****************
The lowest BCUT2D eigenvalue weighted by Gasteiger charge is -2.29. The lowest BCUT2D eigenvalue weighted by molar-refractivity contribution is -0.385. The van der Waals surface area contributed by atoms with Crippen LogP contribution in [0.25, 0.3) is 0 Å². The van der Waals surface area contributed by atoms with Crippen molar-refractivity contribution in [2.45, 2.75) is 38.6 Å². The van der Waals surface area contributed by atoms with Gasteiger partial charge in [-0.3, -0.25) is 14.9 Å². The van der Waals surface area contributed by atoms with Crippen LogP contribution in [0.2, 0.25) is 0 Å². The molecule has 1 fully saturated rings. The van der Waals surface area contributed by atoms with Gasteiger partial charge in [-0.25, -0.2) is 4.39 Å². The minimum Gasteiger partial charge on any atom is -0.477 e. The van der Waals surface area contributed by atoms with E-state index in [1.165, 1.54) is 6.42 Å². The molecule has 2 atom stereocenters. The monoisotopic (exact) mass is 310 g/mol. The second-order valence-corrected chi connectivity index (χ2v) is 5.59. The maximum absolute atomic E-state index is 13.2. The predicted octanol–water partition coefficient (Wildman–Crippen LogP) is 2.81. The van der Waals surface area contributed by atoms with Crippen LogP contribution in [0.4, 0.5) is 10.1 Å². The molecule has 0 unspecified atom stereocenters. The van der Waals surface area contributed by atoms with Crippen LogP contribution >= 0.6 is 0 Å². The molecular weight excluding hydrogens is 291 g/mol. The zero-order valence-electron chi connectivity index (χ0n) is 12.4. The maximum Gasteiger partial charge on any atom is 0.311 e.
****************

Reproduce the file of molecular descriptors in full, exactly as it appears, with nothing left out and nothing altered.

The lowest BCUT2D eigenvalue weighted by Gasteiger charge is -2.29. The lowest BCUT2D eigenvalue weighted by molar-refractivity contribution is -0.385. The van der Waals surface area contributed by atoms with Crippen LogP contribution in [0.25, 0.3) is 0 Å². The van der Waals surface area contributed by atoms with Crippen molar-refractivity contribution in [2.45, 2.75) is 38.6 Å². The van der Waals surface area contributed by atoms with Gasteiger partial charge in [-0.3, -0.25) is 14.9 Å². The van der Waals surface area contributed by atoms with Crippen LogP contribution in [0.2, 0.25) is 0 Å². The molecule has 1 fully saturated rings. The van der Waals surface area contributed by atoms with Gasteiger partial charge in [-0.25, -0.2) is 4.39 Å². The minimum Gasteiger partial charge on any atom is -0.477 e. The van der Waals surface area contributed by atoms with E-state index in [1.165, 1.54) is 6.42 Å². The molecule has 2 atom stereocenters. The monoisotopic (exact) mass is 310 g/mol. The second-order valence-corrected chi connectivity index (χ2v) is 5.59. The maximum absolute atomic E-state index is 13.2. The predicted octanol–water partition coefficient (Wildman–Crippen LogP) is 2.81. The van der Waals surface area contributed by atoms with Crippen LogP contribution in [0.4, 0.5) is 10.1 Å². The molecule has 0 unspecified atom stereocenters. The van der Waals surface area contributed by atoms with Crippen LogP contribution >= 0.6 is 0 Å². The molecular weight excluding hydrogens is 291 g/mol. The zero-order valence-electron chi connectivity index (χ0n) is 12.4. The maximum Gasteiger partial charge on any atom is 0.311 e.